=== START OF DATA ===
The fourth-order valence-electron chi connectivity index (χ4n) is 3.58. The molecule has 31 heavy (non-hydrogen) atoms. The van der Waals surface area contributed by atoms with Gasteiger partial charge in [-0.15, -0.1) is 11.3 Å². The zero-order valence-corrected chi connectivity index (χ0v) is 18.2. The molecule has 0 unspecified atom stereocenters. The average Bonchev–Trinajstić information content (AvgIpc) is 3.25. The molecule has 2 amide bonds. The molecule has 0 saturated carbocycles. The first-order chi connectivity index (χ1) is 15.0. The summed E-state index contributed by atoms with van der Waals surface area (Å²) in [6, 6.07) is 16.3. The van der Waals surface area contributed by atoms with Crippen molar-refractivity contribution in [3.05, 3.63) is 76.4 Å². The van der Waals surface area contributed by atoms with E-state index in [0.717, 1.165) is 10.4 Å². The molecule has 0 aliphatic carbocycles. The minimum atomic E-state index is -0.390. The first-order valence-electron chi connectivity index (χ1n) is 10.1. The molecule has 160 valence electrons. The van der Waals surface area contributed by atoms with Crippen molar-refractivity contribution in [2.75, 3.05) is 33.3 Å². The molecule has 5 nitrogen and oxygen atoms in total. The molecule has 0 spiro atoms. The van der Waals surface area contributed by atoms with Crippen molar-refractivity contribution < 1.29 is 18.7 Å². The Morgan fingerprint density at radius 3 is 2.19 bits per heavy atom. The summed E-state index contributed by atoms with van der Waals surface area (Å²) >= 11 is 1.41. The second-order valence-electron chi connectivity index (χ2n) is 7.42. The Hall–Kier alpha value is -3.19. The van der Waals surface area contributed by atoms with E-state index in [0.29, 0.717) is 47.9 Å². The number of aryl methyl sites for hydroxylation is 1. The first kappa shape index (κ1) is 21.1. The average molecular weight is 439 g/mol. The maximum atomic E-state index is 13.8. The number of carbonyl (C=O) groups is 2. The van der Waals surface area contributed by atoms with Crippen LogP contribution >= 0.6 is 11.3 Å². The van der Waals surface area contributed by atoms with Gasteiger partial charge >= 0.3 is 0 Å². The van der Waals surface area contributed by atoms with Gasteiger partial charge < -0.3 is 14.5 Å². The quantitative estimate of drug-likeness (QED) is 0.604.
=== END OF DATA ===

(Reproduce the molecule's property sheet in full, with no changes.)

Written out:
The fourth-order valence-electron chi connectivity index (χ4n) is 3.58. The molecule has 31 heavy (non-hydrogen) atoms. The van der Waals surface area contributed by atoms with Gasteiger partial charge in [-0.15, -0.1) is 11.3 Å². The zero-order valence-corrected chi connectivity index (χ0v) is 18.2. The molecule has 0 unspecified atom stereocenters. The average Bonchev–Trinajstić information content (AvgIpc) is 3.25. The molecule has 2 amide bonds. The molecule has 0 saturated carbocycles. The first-order chi connectivity index (χ1) is 15.0. The summed E-state index contributed by atoms with van der Waals surface area (Å²) in [6, 6.07) is 16.3. The van der Waals surface area contributed by atoms with Crippen molar-refractivity contribution in [3.05, 3.63) is 76.4 Å². The van der Waals surface area contributed by atoms with E-state index in [0.717, 1.165) is 10.4 Å². The molecule has 0 aliphatic carbocycles. The minimum atomic E-state index is -0.390. The first-order valence-electron chi connectivity index (χ1n) is 10.1. The molecule has 160 valence electrons. The van der Waals surface area contributed by atoms with Crippen molar-refractivity contribution in [2.75, 3.05) is 33.3 Å². The molecule has 5 nitrogen and oxygen atoms in total. The molecule has 0 spiro atoms. The van der Waals surface area contributed by atoms with Crippen molar-refractivity contribution < 1.29 is 18.7 Å². The Morgan fingerprint density at radius 3 is 2.19 bits per heavy atom. The summed E-state index contributed by atoms with van der Waals surface area (Å²) >= 11 is 1.41. The second-order valence-electron chi connectivity index (χ2n) is 7.42. The Hall–Kier alpha value is -3.19. The van der Waals surface area contributed by atoms with E-state index in [0.29, 0.717) is 47.9 Å². The number of aryl methyl sites for hydroxylation is 1. The first kappa shape index (κ1) is 21.1. The average molecular weight is 439 g/mol. The maximum atomic E-state index is 13.8. The number of carbonyl (C=O) groups is 2. The van der Waals surface area contributed by atoms with Crippen LogP contribution >= 0.6 is 11.3 Å². The van der Waals surface area contributed by atoms with Gasteiger partial charge >= 0.3 is 0 Å². The van der Waals surface area contributed by atoms with Gasteiger partial charge < -0.3 is 14.5 Å². The quantitative estimate of drug-likeness (QED) is 0.604.